How Lord Nelson lost his arm and became a hero

Horatio Nelson was born the son of a rector from Norfolk in 1758. A sickly child, his family were unsure as to how long he would live, and likely did not expect any greatness from him. He would grow up to become one of the most celebrated commanders of the British Navy however, leading an extremely successful military career even after the loss of his right arm.

Nelson first went to sea at the age of 12, and despite suffering from extreme sea sickness (something that would trouble him his entire life) he soon found that he loved being at sea and aboard a ship. He was frequently ill, both with malaria and dysentery, and in 1780 he and many other members of the ship he was on contracted scurvy, a disease caused by a lack of vitamin C. It causes swollen and bleeding gums, and often the opening of previously healed wounds. It was common amongst sailors of the time and could have been life threatening to those infected.

Despite the barrage of illnesses, he not only survived but thrived, working his way up the naval ranks. In 1784 he was given command of the Boreas whilst on duty in the West Indies. This would be the start of his ascent through the ranks, all the way to the title of admiral. He would be continuously involved in battles until his death, some of which would leave him with disabling injuries.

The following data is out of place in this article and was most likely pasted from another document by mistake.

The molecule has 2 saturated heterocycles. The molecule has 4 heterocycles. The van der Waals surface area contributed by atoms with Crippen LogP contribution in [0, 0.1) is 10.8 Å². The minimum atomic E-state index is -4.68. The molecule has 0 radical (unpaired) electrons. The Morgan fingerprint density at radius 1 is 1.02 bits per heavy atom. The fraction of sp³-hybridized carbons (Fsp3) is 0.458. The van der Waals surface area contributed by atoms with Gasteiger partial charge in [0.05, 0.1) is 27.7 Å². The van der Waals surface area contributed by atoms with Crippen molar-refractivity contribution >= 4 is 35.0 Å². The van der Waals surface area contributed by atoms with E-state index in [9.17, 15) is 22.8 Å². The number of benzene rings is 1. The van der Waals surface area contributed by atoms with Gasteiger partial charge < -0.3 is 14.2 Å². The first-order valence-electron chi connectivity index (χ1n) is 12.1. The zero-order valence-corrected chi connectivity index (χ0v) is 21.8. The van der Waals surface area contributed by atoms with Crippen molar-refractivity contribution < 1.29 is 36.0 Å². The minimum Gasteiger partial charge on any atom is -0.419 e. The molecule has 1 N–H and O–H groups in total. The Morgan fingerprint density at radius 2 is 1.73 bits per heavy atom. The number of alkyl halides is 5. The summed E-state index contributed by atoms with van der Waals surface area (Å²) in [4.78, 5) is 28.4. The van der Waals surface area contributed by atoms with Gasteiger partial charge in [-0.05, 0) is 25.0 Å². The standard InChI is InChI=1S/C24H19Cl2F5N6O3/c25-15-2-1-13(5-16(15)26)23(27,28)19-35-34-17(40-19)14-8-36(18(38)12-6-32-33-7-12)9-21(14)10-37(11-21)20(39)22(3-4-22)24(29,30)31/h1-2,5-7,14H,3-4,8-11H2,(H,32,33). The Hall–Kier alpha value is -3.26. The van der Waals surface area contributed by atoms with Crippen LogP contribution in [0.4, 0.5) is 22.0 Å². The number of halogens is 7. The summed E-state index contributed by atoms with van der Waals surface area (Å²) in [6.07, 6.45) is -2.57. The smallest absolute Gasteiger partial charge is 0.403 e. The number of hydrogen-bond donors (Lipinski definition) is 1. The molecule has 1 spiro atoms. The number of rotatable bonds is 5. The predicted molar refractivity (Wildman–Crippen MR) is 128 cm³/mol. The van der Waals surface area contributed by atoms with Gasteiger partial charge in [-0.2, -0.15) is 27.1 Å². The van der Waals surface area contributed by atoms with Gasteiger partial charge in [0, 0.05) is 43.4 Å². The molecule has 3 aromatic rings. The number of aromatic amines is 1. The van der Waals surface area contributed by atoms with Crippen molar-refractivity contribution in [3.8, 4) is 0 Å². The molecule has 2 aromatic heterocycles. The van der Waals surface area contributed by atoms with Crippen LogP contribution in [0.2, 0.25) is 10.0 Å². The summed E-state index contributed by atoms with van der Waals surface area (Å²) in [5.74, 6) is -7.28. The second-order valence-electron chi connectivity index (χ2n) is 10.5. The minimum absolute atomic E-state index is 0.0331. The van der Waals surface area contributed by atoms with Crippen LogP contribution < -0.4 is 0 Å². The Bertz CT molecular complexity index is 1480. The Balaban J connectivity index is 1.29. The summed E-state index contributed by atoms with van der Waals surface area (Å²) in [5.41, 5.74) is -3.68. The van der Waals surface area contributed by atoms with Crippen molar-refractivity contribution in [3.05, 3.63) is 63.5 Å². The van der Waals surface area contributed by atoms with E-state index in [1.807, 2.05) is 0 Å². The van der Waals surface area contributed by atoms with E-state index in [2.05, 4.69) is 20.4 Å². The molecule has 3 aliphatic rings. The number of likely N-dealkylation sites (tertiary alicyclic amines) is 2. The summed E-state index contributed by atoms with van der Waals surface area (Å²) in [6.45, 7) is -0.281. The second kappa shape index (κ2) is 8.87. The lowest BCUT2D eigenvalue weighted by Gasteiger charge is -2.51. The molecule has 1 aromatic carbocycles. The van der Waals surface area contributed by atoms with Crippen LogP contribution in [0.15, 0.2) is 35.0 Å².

The most famous of these was the loss of his right arm. In 1797 Nelson had been given command of a squadron and ordered to capture Spanish merchant vessels near the island of Tenerife. The first assault was directed at the forts to the west of town and has been described by historians as a “total failure”. The second assault, led by Nelson himself, was no better. A landing force of sailors and marines were attacked as soon as they stepped ashore and the English casualties numbered over 200, one of which was Nelson himself. As he stepped ashore he was hit in the right arm with a musket ball. Bleeding heavily, he was immediately taken to the hospital ship the HMS Theseus. The diary of the ship’s surgeon recorded a “compound fracture of the right arm by a musket ball passing thro a little above the elbow; an artery divided; the arm was immediately amputated.” 

Nelson’s return to active duty was remarkably fast. It was reported that only 30 minutes after his arm was amputated he was already back to giving orders to his men. Despite his fast recovery a collection of letters at the British Maritime Museum reveal that he was riddled with self doubt after he lost his arm. He worried that he would become “a burthen to my friends and useless to my Country.” His fears were unfounded however, as his naval career would continue an he would be remembered as one of the most successful naval officers of British history, especially for his win at the battle of Trafalgar.